From 3M Health Information Systems
AI Talk: Ghosts, burnout and Pokémon Go to Sleep
This week’s AI Talk…
Ghost work – book review
I am frequently on Amazon buying some book or other and they know what I read! Their recommendation system came through with this book published last month: “Ghost work: How to Stop Silicon Valley from Building a New Global Underclass,” by Mary L. Gray and Siddharth Suri. It is ironic that Amazon recommended a book that is critical of its practices! I bought, as usual, an audio and kindle version and sped through it at 2x speed. It is definitely worth reading – not necessarily for style, but for the research content (here is a link to a good review of this book ). First the origins of this work. AI researchers needed a lot of training data to get the recommendation algorithm to work. Someone had to tag thousands and thousands of pictures of a dog or cat or a camel-back sofa. Amazon came with a crowdsourcing platform called MTurk—Mechanical Turk—to facilitate the posting of jobs by requestors which anyone with a minimal background in technology can respond to, complete and get paid for. Now, there are a variety of such platforms which attempt to harness this on-demand workforce. The task may be to tag a picture, translate sentences, clean up reviews posted on various websites, decide if a posting in Facebook is acceptable, moderate content or code a particular algorithm… you get the picture. Anything anyone wants done quickly for which there is not a full-time employee. Uber can also be viewed as harnessing the power of on-demand workers! The qualifications for these jobs are all over the place.
“If trends continue at current rate, economists estimate that by the early 2030s, tech innovation could dismantle and semi-automate roughly 38 percent of jobs in the U.S. alone.” The book takes a look at labor practices over the past century and underscores the following: “The Paradox of Automation’s Last Mile.” Basically, current automation does not really automate fully and there is always leftover work which needs to be handled with human creativity. The same was true a century ago with the Industrial Age, as is true with all the AI solutions trotted out to solve all kinds of problems now. The authors surveyed and interviewed a range of these on-demand workers, both in the U.S. and India. Apparently, there are roughly 20 million workers in the U.S. alone (2016 estimate) who earned some income by completing work posted on on-demand platforms. These folks by and large had a good educational background and chose to work from home and eke out an existence, usually for good reasons. These workers live at the mercy of the platform and have zero rights or benefits. No one to complain to if they don’t get paid, no one to complain to if they get kicked off the platform for any reason, no one to help them understand a problem they are trying to solve or give them any feedback on what worked and what did not work. They are simply a collection of random, nameless identifiers in the overall system. In short, they form the new underclass. They are frequently victims of what the authors call “algorithmic cruelty.”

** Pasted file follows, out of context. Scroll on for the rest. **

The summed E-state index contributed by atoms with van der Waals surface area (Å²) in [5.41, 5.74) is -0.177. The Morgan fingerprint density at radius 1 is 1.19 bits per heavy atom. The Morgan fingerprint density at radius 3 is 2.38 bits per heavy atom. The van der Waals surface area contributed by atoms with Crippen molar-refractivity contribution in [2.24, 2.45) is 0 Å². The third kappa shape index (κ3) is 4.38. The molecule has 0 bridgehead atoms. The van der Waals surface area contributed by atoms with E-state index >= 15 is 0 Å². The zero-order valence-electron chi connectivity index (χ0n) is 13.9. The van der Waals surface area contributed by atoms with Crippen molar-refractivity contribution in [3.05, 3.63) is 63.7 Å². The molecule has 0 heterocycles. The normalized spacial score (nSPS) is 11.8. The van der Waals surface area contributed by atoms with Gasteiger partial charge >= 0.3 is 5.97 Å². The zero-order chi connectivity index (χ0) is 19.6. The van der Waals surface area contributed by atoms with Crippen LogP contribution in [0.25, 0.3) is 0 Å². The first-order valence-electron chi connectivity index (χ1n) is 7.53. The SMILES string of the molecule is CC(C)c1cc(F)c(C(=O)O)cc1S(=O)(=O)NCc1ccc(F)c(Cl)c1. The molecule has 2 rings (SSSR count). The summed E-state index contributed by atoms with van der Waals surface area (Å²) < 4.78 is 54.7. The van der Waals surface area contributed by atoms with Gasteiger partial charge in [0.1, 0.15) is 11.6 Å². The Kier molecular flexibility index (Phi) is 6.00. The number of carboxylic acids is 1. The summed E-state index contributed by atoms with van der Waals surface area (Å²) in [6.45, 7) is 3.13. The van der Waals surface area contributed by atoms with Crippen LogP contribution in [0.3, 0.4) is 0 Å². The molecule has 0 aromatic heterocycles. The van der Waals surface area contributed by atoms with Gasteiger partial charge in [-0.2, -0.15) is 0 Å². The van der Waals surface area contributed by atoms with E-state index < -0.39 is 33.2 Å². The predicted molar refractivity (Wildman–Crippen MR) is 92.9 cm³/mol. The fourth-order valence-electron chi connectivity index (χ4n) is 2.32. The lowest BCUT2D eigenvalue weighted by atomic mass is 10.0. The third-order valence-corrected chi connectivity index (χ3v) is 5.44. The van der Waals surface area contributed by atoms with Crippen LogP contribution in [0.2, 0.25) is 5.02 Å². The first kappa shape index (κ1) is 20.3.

Considering 40 percent of the population may face this kind of a future, it behooves us to take a deep look at this labor practice and fix the ugliness that underlies their usage, now. The authors articulate 10-specific fixes. The odds of the entire set being adopted are pretty close to nil, unfortunately, but we can do incremental fixes. Here are some of the fixes:
- Add collaboration to the platform;
- provide resources to execute jobs;
- have an association which will impartially rank and maintain a roster of such workers;
- institute accountability (aka the practice of fairtrade instituted for farmers—ensuring fair price for goods delivered); and
- provide a safety net that offers universal health care and a Universal Basic Income (UBI)!
In short, treat these people as humans not as some machine. Treat them with empathy and sympathy.
Doctor burnout impact
NPR reported on an interesting fact that is close to our hearts as healthcare professionals. The cost impact of physician burnout has been estimated at $4.6 billion annually. I was curious how they went about this estimation. It turns out they focused on physicians cutting back on hours or quitting. They also factored in the cost of replacing physicians and lost income from unfilled positions. It has been reported that as much as 54 percent of physicians have shown some sign of burnout. And the primary cause for the burnout? Inefficient and ineffective EHRs. I didn’t see any trendlines discussed here—presumably, with all the speech solutions offered for EHRs, the situation is improving. One can only hope!
Pokémon Go to Sleep
Pokémon Go was a sensation a few years ago. The augmented-reality game managed to get the whole nation moving and tracking elusive Pokémon. Its gamified exercise was considered the best health app of 2016! The makers of this game are on to the next thing: gamifying sleep! Exactly how this is supposed to work is unclear. The product is slated to be released next year. If it can get our youth (and practically everyone) to get a bit more sleep in order to get more Pokémon points…that’s definitely a good thing!
My colleague, Philippe Truche pointed me to the article on doctor burnout costs from NPR.
I am always looking for feedback and if you would like me to cover a story, please let me know. “See something, say something”! Leave me a comment below or ask a question on my blogger profile page.
V. “Juggy” Jagannathan, PhD, is Vice President of Research for M*Modal, with four decades of experience in AI and Computer Science research.